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Corogle Burn

Standing Stone(S) (Prehistoric), Stone Circle (Neol/bronze Age)(Possible)

Site Name Corogle Burn

Classification Standing Stone(S) (Prehistoric), Stone Circle (Neol/bronze Age)(Possible)

Alternative Name(s) Glen Prosen

Canmore ID 32420

Site Number NO36SW 2

NGR NO 3488 6017

NGR Description NO 3488 6017 and NO 3487 6014

Datum OSGB36 - NGR

Permalink http://canmore.org.uk/site/32420

Ordnance Survey licence number 100057073. All rights reserved.
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Administrative Areas

  • Council Angus
  • Parish Kingoldrum
  • Former Region Tayside
  • Former District Angus
  • Former County Angus

Archaeology Notes

NO36SW 2 3488 6017 and 3487 6014.

(NO 3488 6017 and NO 3487 6014) Standing Stone (NR) (2 groups) (4 shown) OS 6" map, (1927)

Four large stones, three of which are standing upright, c. 4' and 5' in height. One 2nd from the south is recumbent, and has been the largest. There is no local tradition concerning them.

Name Book 1862.

On a flat space immediately above the Corogle Burn are two fine stones, now prostrate. One is 8' long and has a girth of 7'10"; approximately 6' N of this lies the other stone 8'1" long and rather more than 7' in girth. Appoximately 65' N of this stone are four others arranged in a circle; two are erect, a third fallen, and the fourth largely covered by coarse grass, etc. The two erect stones are in line with the prostrate stones 65' S and are respectively 3'4" and 3'9" in height. The former, or southerly stone, is 6'7" round the base and the latter, 9'1", while they are 24'3" apart. The diameter at the third and fourth stone is 23'3". Traces of other stones on the circumference of the circle are just visible.

Information from I A M file No. 32871, 1935

These stones, rough boulders, remain as described by the IAM. Of the two additional stones forming the circle (not shown on the OS map), one lying 4.0m NW of the southernmost of the small erect stones is only 0.2m high and is covered with heather; the other lies 4.0m E of the same stone and is 0.9m high. There were no indications of other stones in the circle, in thick heather. All these stones lie in a slight hollow on a plateau above the Corogle Burn, immediately adjacent to a marshy area.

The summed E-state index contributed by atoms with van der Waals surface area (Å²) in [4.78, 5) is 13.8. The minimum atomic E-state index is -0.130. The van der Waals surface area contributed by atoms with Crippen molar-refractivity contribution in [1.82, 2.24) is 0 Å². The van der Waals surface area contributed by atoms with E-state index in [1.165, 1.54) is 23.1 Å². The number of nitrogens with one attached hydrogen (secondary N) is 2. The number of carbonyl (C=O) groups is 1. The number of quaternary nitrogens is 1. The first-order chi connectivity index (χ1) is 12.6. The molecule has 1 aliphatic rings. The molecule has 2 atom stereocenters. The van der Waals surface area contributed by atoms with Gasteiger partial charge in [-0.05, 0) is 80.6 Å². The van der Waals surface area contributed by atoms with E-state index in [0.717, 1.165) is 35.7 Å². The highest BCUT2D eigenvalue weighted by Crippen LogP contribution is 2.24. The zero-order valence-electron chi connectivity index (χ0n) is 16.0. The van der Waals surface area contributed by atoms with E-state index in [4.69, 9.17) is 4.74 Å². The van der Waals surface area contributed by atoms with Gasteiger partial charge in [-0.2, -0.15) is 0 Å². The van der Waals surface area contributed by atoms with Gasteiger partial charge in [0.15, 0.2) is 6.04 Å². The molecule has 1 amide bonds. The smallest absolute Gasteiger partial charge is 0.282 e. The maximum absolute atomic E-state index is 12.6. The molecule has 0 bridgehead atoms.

Visited by OS (J L D) 11 September 1958.

Four large stones in line, two upright and two prostrate, as described. The latter are fine monoliths of the standing stone type. The positions of the two smaller, earthfast boulders, beside the two upright stones, suggest that this could have been a circle, but because all these stones occur between the edge of rig and furrow cultivation and an old track, it is more probably a fortuitous arrangement. The four stones in line could possibly be the remains of an old field wall.

Visited by OS (R L) 20 November 1967.

Stones [NAT]

OS 1:10,000 map, 1972.

Activities

Field Visit (9 August 1942)

This site was recorded as part of the RCAHMS Emergency Survey, undertaken by Angus Graham and Vere Gordon Childe during World War 2. The project archive has been catalogued during 2013-2014 and the material, which includes notebooks, manuscripts, typescripts, plans and photographs, is now available online.

Information from RCAHMS (GF Geddes) 2 December 2014.

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